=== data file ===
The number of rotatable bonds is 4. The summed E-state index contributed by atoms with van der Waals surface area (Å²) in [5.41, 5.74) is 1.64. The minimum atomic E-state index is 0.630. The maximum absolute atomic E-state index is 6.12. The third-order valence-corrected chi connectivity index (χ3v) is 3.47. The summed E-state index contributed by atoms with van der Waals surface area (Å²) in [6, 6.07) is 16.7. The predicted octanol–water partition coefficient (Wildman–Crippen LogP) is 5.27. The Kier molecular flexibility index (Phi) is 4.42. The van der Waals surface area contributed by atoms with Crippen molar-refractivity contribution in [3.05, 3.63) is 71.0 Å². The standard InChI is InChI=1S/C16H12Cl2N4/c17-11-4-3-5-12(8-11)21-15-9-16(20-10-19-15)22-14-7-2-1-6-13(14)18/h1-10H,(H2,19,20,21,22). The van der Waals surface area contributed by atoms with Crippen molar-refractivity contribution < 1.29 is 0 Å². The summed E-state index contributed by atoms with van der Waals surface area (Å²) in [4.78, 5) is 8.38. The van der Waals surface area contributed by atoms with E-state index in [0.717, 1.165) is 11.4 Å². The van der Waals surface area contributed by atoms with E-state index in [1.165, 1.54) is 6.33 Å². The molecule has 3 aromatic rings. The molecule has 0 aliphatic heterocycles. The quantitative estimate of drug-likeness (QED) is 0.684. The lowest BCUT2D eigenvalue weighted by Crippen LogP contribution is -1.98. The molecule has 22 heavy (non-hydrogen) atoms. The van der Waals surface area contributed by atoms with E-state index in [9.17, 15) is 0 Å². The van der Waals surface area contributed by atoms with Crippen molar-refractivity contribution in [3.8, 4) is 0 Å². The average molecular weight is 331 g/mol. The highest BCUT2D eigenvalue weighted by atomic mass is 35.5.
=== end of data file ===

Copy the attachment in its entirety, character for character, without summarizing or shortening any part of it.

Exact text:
The number of rotatable bonds is 4. The summed E-state index contributed by atoms with van der Waals surface area (Å²) in [5.41, 5.74) is 1.64. The minimum atomic E-state index is 0.630. The maximum absolute atomic E-state index is 6.12. The third-order valence-corrected chi connectivity index (χ3v) is 3.47. The summed E-state index contributed by atoms with van der Waals surface area (Å²) in [6, 6.07) is 16.7. The predicted octanol–water partition coefficient (Wildman–Crippen LogP) is 5.27. The Kier molecular flexibility index (Phi) is 4.42. The van der Waals surface area contributed by atoms with Crippen molar-refractivity contribution in [3.05, 3.63) is 71.0 Å². The standard InChI is InChI=1S/C16H12Cl2N4/c17-11-4-3-5-12(8-11)21-15-9-16(20-10-19-15)22-14-7-2-1-6-13(14)18/h1-10H,(H2,19,20,21,22). The van der Waals surface area contributed by atoms with Crippen molar-refractivity contribution < 1.29 is 0 Å². The summed E-state index contributed by atoms with van der Waals surface area (Å²) in [4.78, 5) is 8.38. The van der Waals surface area contributed by atoms with E-state index in [0.717, 1.165) is 11.4 Å². The van der Waals surface area contributed by atoms with E-state index in [1.165, 1.54) is 6.33 Å². The molecule has 3 aromatic rings. The molecule has 0 aliphatic heterocycles. The quantitative estimate of drug-likeness (QED) is 0.684. The lowest BCUT2D eigenvalue weighted by Crippen LogP contribution is -1.98. The molecule has 22 heavy (non-hydrogen) atoms. The van der Waals surface area contributed by atoms with E-state index in [9.17, 15) is 0 Å². The van der Waals surface area contributed by atoms with Crippen molar-refractivity contribution in [3.8, 4) is 0 Å². The average molecular weight is 331 g/mol. The highest BCUT2D eigenvalue weighted by atomic mass is 35.5.